Fantasy Football – Draft Time is a Comin!


Fantasyfootballexcuses

Fantasy football taps into my latent need to compete and satisfies my inherent laziness at the same time.  Every year I can potentially be crowned a champion for doing what amounts to procrastinating and shifting names up and down a list. There are no parades for the winner. No ticker tape. No multi-million-dollar contracts or sponsorship deals — just the pride of being able to tell my friends that I was better than them at screaming at my TV until my players were willed into excellence by the reverberations of my rage.

This $70 Billion a year competition by proxy industry (that loses American businesses an estimated $6.5 billion to procrastination) has a supremely stupid dark side, and it starts with the very foundation of every fantasy team. No, not the players on the roster, it’s …

Wildly Offensive Team Names

Fantasy football team names usually take one of two forms: a silly, pun-based name involving a player on the team, or a vile string of words that are hardly associated with the game of football. The league I’ve been commissioner  for the past twenty-three years got its name from my nickname “Toad”. This set the standard for team names, which only degraded from there. One of the team names in my league stands out, “Lick my Cleat”. Names range from immature to horribly offensive to in need of ACLU intervention. That’s what happens when you lock a bunch of idiots in a digital environment and a draft room that no one else can access.

Like running over a pedestrian in Grand Theft Auto, vile team names are guilt-free because the whole thing never feels too connected to reality, even if the winners and losers are determined by real-life events. Yet, even in a pocket universe where no one bats an eye at the most disgusting, depraved name ever conceived, there is something somehow even more offensive: when an owner shifts to the other end of the name spectrum and names their team after a serious real-world cause. Last year I was in an online free league (yes, there are still a few)  where one of the team names was “Justice4Trayvon.” An acquaintance of mine played in a league that had a team named “BostonStrong” in remembrance of the Boston marathon bombing.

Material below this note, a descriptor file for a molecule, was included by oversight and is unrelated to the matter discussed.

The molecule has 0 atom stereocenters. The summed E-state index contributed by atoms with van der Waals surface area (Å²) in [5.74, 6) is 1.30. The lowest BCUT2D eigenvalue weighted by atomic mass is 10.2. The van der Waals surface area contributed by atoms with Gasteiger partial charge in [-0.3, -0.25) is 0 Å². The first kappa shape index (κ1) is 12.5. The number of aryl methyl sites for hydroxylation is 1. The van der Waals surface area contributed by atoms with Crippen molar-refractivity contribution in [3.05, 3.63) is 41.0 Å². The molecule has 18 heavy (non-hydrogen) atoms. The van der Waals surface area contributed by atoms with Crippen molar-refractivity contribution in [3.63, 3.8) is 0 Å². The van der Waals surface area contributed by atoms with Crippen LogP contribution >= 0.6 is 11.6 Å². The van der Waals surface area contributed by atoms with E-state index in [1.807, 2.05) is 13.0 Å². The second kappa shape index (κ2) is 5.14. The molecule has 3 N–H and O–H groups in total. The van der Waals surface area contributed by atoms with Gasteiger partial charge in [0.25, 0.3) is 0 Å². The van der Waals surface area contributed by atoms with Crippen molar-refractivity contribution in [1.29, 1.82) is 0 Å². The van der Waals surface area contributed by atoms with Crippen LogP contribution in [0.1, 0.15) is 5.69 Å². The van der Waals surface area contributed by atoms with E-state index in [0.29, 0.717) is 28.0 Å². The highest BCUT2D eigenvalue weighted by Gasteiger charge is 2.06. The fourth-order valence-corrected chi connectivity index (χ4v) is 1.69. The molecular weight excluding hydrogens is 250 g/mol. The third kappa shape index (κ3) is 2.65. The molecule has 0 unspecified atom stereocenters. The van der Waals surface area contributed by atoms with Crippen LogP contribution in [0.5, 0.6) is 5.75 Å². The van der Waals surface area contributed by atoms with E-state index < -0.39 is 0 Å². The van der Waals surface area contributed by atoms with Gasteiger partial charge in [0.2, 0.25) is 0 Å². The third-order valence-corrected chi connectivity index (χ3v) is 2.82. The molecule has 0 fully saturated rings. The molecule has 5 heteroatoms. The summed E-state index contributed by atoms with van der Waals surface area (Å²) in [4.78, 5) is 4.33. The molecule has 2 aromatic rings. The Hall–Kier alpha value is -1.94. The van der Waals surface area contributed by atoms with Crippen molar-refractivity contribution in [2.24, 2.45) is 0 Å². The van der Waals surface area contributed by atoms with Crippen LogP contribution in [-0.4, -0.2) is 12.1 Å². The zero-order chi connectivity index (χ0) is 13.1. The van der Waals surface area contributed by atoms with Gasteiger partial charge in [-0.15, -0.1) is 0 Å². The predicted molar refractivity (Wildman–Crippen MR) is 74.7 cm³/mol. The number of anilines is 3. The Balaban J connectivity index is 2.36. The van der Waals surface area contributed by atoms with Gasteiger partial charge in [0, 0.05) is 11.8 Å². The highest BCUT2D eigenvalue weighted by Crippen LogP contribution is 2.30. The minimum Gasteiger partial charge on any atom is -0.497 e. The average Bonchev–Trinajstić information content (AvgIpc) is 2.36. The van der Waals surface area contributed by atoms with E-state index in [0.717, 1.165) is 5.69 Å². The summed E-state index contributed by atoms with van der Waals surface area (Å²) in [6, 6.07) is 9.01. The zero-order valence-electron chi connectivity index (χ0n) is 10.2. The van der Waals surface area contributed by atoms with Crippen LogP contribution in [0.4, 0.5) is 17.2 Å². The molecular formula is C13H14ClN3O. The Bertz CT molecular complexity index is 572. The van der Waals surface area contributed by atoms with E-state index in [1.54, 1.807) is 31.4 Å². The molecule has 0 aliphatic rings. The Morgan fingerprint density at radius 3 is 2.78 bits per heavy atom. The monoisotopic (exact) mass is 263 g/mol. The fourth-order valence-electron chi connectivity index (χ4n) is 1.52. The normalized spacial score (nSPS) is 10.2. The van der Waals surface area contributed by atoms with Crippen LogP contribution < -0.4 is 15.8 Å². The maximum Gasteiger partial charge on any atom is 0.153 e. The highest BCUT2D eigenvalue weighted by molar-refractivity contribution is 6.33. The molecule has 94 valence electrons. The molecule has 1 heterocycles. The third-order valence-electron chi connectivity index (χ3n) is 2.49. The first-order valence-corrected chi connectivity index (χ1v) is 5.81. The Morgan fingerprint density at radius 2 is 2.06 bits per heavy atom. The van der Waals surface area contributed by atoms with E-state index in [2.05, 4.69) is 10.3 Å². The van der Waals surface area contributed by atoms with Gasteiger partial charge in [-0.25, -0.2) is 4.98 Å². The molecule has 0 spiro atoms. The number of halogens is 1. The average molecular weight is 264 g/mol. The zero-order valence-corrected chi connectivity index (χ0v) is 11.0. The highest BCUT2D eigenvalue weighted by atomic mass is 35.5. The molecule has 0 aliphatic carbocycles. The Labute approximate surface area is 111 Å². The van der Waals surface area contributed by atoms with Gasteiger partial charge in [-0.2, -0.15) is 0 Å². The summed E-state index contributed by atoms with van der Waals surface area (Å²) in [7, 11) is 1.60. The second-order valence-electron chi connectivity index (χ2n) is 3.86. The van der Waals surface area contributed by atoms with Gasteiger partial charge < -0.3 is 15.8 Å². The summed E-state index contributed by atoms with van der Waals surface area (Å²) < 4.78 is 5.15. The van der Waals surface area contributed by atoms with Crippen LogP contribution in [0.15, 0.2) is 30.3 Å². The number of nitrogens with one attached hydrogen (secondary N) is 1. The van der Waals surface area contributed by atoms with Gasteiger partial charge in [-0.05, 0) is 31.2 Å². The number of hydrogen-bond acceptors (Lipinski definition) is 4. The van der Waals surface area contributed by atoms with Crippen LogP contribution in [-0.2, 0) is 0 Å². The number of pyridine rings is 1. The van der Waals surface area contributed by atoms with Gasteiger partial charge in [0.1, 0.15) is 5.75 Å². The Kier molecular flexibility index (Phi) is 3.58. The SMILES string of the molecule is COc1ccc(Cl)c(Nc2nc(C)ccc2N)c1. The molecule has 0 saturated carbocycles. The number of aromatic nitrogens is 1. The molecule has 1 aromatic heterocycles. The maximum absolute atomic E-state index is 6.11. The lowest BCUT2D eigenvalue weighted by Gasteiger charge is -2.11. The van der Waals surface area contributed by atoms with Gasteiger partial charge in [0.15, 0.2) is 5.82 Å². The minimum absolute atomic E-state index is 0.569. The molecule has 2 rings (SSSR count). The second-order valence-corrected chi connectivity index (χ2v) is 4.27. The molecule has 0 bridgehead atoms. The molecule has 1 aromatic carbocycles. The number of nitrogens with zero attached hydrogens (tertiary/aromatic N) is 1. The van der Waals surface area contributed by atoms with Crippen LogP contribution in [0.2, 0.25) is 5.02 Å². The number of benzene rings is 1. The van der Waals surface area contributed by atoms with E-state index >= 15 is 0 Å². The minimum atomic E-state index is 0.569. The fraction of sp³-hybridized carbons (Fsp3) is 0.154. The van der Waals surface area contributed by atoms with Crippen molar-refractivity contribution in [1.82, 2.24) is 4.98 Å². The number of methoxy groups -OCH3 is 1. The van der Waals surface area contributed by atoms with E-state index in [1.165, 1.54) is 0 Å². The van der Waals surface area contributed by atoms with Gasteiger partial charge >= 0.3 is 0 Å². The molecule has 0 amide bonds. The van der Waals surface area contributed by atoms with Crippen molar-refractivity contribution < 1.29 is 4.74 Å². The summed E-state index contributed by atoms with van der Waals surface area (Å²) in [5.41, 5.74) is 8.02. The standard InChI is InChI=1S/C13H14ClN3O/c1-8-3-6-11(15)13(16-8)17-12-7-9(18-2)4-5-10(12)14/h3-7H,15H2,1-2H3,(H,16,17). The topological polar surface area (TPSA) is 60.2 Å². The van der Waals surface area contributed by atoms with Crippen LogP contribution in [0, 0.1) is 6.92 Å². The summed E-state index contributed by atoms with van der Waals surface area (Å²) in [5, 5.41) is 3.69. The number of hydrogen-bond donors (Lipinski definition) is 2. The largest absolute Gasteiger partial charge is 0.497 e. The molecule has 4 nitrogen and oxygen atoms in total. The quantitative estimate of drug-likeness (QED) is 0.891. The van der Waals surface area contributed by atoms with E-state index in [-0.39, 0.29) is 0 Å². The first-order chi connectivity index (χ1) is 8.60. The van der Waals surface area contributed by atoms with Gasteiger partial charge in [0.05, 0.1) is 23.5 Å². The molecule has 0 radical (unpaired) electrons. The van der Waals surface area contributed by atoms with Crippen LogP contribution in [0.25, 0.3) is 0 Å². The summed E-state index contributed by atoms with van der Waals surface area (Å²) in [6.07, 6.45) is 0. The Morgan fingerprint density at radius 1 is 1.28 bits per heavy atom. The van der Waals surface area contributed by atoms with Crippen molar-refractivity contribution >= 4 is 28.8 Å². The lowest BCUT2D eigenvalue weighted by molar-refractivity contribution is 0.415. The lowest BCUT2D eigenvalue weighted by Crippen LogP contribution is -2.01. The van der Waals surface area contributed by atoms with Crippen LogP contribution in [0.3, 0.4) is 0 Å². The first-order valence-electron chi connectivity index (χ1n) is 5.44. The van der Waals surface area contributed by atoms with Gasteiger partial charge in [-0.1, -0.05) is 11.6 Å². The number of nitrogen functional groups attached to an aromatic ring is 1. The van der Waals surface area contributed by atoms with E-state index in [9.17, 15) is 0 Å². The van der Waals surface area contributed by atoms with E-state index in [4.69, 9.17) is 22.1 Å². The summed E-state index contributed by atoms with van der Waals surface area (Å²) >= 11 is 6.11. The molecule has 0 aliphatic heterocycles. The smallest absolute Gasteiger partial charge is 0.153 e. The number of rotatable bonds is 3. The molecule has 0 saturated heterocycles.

Take whatever cause you believe in most, then open your toilet bowl and shout that cause into the shit-flaked water loud enough to ripple the surface. Flush if you’d like. By doing that, you’ve just made as much of an impact on the world as you would by naming your fantasy football team after a cause you support. Fantasy football is supposed to be a fun distraction. Unless you’re George Zimmerman, who the fuck would want to beat a team named “Justice4Trayvon”? Do you want to crush the strength and healing power of Boston with the might of your fake football team? The frivolous misuse of the cause is insulting to the cause. More than that, it’s also a huge bummer. Can’t wait to see how thoroughly I crush the team named in remembrance of a deadly bombing that filled us with an all-too-familiar sense of dread and brought us to a nationwide standstill. Yeah, can’t wait to play that fucker. It’s gonna be a blast.